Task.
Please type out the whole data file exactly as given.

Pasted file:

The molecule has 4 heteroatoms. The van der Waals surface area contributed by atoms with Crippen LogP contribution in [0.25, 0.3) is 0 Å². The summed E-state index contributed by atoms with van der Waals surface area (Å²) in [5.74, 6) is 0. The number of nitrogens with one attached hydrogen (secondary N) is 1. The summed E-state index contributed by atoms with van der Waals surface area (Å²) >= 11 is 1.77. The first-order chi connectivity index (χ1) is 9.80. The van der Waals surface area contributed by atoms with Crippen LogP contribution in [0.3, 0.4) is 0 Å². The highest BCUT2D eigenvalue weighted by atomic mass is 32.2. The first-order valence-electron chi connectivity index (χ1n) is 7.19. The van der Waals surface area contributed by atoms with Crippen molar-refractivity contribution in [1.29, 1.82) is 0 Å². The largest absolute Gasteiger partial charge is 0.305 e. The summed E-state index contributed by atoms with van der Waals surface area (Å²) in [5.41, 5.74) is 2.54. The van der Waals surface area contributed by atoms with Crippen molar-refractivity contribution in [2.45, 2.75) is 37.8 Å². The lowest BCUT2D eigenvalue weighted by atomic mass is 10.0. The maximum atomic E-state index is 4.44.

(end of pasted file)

The molecule has 4 heteroatoms. The van der Waals surface area contributed by atoms with Crippen LogP contribution in [0.25, 0.3) is 0 Å². The summed E-state index contributed by atoms with van der Waals surface area (Å²) in [5.74, 6) is 0. The number of nitrogens with one attached hydrogen (secondary N) is 1. The summed E-state index contributed by atoms with van der Waals surface area (Å²) >= 11 is 1.77. The first-order chi connectivity index (χ1) is 9.80. The van der Waals surface area contributed by atoms with Crippen LogP contribution in [0.3, 0.4) is 0 Å². The highest BCUT2D eigenvalue weighted by atomic mass is 32.2. The first-order valence-electron chi connectivity index (χ1n) is 7.19. The van der Waals surface area contributed by atoms with Crippen molar-refractivity contribution in [1.29, 1.82) is 0 Å². The largest absolute Gasteiger partial charge is 0.305 e. The summed E-state index contributed by atoms with van der Waals surface area (Å²) in [5.41, 5.74) is 2.54. The van der Waals surface area contributed by atoms with Crippen molar-refractivity contribution in [2.45, 2.75) is 37.8 Å². The lowest BCUT2D eigenvalue weighted by atomic mass is 10.0. The maximum atomic E-state index is 4.44.